Jump to content
Additional Hardware Upgrades Read more... ×
butterball1980 butterball1980 (New Member)

Safe Nursing a thing of the past?

Nurses   (2,874 Views 21 Comments)
853 Visitors; 13 Posts
If you find this topic helpful leave a comment.
advertisement

2 weeks ago, my 60 year old mother, for only the 4th time in her life, went to an ER in a moderately sized hospital, part of a large statewide hospital system. Her symptoms/age and recent medical history, were suspicious of stroke activity. Not blatant, but with a bit of critical thinking it would be considered. Although my mother walked in, she gave the "right words", let alone her general presentation, that should have had her whisked to a room immediately, if not a stroke alert called, she was placed in a waiting room, by an RN, due to a "full unit." No triage, No VS, no assessement but immediately dismissed to the waiting room out of view of the registration nurse. After sitting in the waiting room for 30 minutes, she was taken to a room, initial VS done (high blood pressure present) triaged and continued with possible stroke symptoms. Again, not blatant, but many factors that should have been alarming. My mother was in the ER for 8 hours. And not a single nurse or doctor physically examined her. The only physical touch by another person was when the LPN took her BP and an IV was started. No neuro checks, no circ checks. Nothing. No continuous monitoring, not even a cardiac monitor. I was shocked and embarrassed to be part of the profession. If my mother, the mother of a seasoned nurse in the same hospital, could be so poorly treated, what about all the other mothers out there. My father, an LPN, sat at her bedside. He told me he did not intervene because he "assumed" that at any time, she would be examined. He was also interested to see if it would be done after her testing was completed. Had he not pushed for a CT, it would not have been done, after all, her 10/10 head pain was likely a "migraine" It was only at her transfer that he pointed out that no ER staff member had done a physical assessment. And my mother left the hospital for the same pain she arrived in. The "migraine" cocktail did not work and the dr. lectured my father of the pitfalls of opoids when he requested more treatment for her pain.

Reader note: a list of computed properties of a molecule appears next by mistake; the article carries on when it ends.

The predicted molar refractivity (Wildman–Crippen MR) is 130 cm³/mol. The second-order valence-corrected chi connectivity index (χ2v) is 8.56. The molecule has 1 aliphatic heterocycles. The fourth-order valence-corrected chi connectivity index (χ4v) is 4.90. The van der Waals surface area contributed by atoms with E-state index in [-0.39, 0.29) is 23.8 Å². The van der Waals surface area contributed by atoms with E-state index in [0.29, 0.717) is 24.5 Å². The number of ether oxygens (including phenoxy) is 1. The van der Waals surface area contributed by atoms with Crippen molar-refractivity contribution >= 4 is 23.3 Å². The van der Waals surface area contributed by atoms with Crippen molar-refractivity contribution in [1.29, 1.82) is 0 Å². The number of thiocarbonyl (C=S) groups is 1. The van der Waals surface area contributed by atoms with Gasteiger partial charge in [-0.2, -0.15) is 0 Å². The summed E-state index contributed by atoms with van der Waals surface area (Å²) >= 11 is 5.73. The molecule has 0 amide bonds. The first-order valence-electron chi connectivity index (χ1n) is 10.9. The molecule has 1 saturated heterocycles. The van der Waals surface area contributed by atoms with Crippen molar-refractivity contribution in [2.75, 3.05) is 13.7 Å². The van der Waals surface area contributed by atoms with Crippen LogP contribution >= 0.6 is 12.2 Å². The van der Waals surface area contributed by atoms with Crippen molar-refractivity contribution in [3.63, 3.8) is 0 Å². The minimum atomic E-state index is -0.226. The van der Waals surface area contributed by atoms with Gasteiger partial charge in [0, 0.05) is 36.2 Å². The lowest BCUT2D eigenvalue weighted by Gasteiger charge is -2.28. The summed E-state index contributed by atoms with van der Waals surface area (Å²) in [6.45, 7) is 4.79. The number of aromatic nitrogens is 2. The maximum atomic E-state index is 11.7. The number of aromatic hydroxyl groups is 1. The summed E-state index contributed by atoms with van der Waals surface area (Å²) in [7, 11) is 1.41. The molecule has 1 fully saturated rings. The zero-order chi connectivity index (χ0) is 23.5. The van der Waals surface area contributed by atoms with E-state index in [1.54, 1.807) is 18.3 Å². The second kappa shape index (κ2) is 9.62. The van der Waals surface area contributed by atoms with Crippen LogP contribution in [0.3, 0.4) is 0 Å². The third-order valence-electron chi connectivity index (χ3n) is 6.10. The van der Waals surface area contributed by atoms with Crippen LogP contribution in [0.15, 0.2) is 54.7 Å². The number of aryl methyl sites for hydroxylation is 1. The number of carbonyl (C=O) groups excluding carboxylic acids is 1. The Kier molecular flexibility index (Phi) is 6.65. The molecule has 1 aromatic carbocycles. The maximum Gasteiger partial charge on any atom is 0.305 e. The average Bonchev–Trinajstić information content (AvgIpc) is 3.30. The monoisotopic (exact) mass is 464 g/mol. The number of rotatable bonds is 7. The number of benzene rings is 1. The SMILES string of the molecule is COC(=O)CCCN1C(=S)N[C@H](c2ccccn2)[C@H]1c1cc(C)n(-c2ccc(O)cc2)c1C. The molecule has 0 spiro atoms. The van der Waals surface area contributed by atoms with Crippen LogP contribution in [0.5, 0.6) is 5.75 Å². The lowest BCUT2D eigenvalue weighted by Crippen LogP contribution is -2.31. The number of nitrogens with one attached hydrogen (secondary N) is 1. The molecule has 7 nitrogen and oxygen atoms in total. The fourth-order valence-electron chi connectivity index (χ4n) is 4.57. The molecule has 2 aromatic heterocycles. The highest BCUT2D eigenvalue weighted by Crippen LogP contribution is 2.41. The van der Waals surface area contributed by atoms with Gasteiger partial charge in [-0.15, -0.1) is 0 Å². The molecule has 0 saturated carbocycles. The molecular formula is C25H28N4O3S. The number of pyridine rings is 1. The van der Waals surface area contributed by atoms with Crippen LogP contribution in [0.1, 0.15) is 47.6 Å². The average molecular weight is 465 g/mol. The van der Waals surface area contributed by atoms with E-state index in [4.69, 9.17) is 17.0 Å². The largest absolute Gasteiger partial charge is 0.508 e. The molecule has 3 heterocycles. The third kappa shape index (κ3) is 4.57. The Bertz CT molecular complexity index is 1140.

It's led me to a great deal of thinking and sadness over the last few weeks. I've tried to dive deep and figure out what in the world is happening to our profession. Are we so reliant on machines that we no longer need to touch and assess? In the ER, are we so reliant on protocols that we no longer critically think? Are we so hung up on patient satisfaction that we miss key factors? Are we no longer teaching the importance of physical assessment? Are we too management top heavy and working too short as the front line nurses? Are we more worried about presenting a KPI board to 4 administrators then doing a pupil check on a possible stroke patient? Are we too worried about "real time" charting and meeting parameters that we can't get off the keyboard and look a patient in the eye? Are our up and coming physicians no longer taught to examine a pt? Do they rely on protocols, machines, results and e-med so they no longer need to think either?

I know without a doubt that this is in no way an isolated event. I have seen nurses chart lung sounds, when they haven't had a stethoscope on hand for 8 hours. I've watched nurses chart a complete neuro check, when all they've done is hand grasps. I could go on and on and on. I, for one, will call out a nurse when I see this. I remind a nurse that it's falsification of records, in the least, to chart what we haven't done. I have also reported it to management.